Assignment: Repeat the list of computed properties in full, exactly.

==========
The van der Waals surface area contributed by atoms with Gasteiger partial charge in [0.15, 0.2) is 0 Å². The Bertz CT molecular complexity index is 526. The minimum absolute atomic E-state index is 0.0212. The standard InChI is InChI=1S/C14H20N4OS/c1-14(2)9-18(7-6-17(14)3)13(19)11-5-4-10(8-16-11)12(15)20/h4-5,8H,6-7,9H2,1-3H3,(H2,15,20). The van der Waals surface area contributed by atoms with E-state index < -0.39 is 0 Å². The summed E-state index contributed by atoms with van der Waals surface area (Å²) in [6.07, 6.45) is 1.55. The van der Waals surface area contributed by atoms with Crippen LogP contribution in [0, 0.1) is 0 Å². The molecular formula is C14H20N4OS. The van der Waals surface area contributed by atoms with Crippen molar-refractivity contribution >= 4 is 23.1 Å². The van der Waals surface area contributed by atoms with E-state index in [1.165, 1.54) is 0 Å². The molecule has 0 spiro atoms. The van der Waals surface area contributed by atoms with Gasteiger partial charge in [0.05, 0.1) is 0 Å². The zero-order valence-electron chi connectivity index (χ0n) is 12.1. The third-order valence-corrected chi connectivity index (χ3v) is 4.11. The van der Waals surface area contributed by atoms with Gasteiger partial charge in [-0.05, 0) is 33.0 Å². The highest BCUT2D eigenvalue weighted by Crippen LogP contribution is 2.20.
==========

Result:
The van der Waals surface area contributed by atoms with Gasteiger partial charge in [0.15, 0.2) is 0 Å². The Bertz CT molecular complexity index is 526. The minimum absolute atomic E-state index is 0.0212. The standard InChI is InChI=1S/C14H20N4OS/c1-14(2)9-18(7-6-17(14)3)13(19)11-5-4-10(8-16-11)12(15)20/h4-5,8H,6-7,9H2,1-3H3,(H2,15,20). The van der Waals surface area contributed by atoms with E-state index < -0.39 is 0 Å². The summed E-state index contributed by atoms with van der Waals surface area (Å²) in [6.07, 6.45) is 1.55. The van der Waals surface area contributed by atoms with Crippen LogP contribution in [0, 0.1) is 0 Å². The molecular formula is C14H20N4OS. The van der Waals surface area contributed by atoms with Crippen molar-refractivity contribution >= 4 is 23.1 Å². The van der Waals surface area contributed by atoms with E-state index in [1.165, 1.54) is 0 Å². The molecule has 0 spiro atoms. The van der Waals surface area contributed by atoms with Gasteiger partial charge in [0.05, 0.1) is 0 Å². The zero-order valence-electron chi connectivity index (χ0n) is 12.1. The third-order valence-corrected chi connectivity index (χ3v) is 4.11. The van der Waals surface area contributed by atoms with Gasteiger partial charge in [-0.05, 0) is 33.0 Å². The highest BCUT2D eigenvalue weighted by Crippen LogP contribution is 2.20.